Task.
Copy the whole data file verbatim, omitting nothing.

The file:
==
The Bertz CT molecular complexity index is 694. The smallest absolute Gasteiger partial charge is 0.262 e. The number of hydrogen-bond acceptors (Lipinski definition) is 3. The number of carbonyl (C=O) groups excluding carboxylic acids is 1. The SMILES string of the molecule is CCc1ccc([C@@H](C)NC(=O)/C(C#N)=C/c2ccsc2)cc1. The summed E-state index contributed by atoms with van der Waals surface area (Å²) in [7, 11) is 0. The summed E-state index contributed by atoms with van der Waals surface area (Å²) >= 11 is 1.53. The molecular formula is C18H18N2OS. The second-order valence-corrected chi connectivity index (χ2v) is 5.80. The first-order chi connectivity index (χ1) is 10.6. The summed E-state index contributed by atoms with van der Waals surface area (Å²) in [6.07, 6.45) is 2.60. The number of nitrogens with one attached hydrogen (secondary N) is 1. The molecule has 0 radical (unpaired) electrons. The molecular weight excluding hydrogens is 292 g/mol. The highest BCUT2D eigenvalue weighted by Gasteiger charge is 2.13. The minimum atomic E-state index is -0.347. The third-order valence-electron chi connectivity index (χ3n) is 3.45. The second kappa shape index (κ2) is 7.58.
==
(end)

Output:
The Bertz CT molecular complexity index is 694. The smallest absolute Gasteiger partial charge is 0.262 e. The number of hydrogen-bond acceptors (Lipinski definition) is 3. The number of carbonyl (C=O) groups excluding carboxylic acids is 1. The SMILES string of the molecule is CCc1ccc([C@@H](C)NC(=O)/C(C#N)=C/c2ccsc2)cc1. The summed E-state index contributed by atoms with van der Waals surface area (Å²) in [7, 11) is 0. The summed E-state index contributed by atoms with van der Waals surface area (Å²) >= 11 is 1.53. The molecular formula is C18H18N2OS. The second-order valence-corrected chi connectivity index (χ2v) is 5.80. The first-order chi connectivity index (χ1) is 10.6. The summed E-state index contributed by atoms with van der Waals surface area (Å²) in [6.07, 6.45) is 2.60. The number of nitrogens with one attached hydrogen (secondary N) is 1. The molecule has 0 radical (unpaired) electrons. The molecular weight excluding hydrogens is 292 g/mol. The highest BCUT2D eigenvalue weighted by Gasteiger charge is 2.13. The minimum atomic E-state index is -0.347. The third-order valence-electron chi connectivity index (χ3n) is 3.45. The second kappa shape index (κ2) is 7.58.